A group of British lawmakers and international advocates are seeking access to female activists jailed in Saudi Arabia to investigate allegations of torture and sexual assault in prison.
Saudi Arabia imprisoned more than a dozen women last year, most of whom had campaigned for the right to drive and an end to the kingdom's male guardianship system. Some have since been freed. Though the ban on driving has been lifted, eight remain in custody.
Human rights groups Amnesty International and Human Rights Watch accused Saudi Arabia of subjecting some of the activists to torture and sexual harassment. Saudi officials have denied the charges.
The lawmakers and advocates, who convened a detention review panel, sent a letter to Prince Mohammed bin Nawwaf bin Abdulaziz, Saudi ambassador to Britain, asking him to arrange a visit to Dhahban prison near Jeddah.
"There are credible concerns that the conditions in which the Saudi women activists are being detained may have fallen significantly short of both international and Saudi Arabia's own standards," conservative lawmaker Crispin Blunt, who chairs the panel, said in the letter. "We make this request to the Saudi authorities so that we can assess for ourselves the conditions in which the Saudi women activists have been and are being detained today."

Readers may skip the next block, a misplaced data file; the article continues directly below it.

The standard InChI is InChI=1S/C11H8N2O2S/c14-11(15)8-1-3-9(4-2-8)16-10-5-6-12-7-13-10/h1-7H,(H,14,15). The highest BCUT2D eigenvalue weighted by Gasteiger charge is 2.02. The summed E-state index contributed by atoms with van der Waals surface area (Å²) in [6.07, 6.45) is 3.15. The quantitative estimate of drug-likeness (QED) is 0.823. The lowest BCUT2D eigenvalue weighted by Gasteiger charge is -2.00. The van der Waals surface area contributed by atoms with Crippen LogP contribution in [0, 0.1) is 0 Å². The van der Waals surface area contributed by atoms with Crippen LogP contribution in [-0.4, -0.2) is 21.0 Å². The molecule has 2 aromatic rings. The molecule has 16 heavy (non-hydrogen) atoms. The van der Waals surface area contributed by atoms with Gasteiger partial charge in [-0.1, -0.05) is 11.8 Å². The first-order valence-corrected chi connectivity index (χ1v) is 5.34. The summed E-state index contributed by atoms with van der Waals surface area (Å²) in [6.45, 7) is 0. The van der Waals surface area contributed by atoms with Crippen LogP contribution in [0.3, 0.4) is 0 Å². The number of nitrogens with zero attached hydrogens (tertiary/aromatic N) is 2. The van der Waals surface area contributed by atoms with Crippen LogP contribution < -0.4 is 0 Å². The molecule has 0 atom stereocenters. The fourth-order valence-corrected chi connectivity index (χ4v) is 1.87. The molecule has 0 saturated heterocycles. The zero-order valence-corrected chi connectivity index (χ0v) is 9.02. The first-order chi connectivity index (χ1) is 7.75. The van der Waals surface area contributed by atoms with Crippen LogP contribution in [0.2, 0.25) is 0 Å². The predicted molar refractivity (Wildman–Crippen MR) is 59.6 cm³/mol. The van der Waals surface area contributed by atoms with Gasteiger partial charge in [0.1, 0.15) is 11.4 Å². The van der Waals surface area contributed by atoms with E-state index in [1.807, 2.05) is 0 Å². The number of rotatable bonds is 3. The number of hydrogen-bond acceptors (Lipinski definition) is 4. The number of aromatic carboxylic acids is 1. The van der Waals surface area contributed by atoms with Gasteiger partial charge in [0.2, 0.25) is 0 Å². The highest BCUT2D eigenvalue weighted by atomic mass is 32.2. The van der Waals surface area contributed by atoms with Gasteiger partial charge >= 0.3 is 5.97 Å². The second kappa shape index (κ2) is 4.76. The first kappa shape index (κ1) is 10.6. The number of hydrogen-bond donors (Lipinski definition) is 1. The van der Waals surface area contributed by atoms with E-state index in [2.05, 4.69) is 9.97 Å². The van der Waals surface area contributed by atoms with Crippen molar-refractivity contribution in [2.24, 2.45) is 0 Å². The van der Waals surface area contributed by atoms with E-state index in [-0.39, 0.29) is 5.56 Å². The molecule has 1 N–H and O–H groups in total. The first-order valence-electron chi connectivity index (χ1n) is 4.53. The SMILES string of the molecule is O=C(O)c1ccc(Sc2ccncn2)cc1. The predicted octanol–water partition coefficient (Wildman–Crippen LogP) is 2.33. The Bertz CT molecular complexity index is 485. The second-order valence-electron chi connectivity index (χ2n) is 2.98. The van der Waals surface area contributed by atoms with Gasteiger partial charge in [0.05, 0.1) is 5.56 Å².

All eight women have been subjected to abuse, including threats of rape, electric shocks and beatings, according to a Human Rights Watch report released in November.
At the time, the Saudi Ministry of Media said the government "categorically and strongly denies the allegations made by them. The wild claims made, quoting anonymous 'testimonies' or 'informed sources,' are simply wrong."
The allegations come at a time when Saudi Arabia is facing an international outcry over the killing of exiled Saudi journalist Jamal Khashoggi in the Saudi Consulate in Istanbul.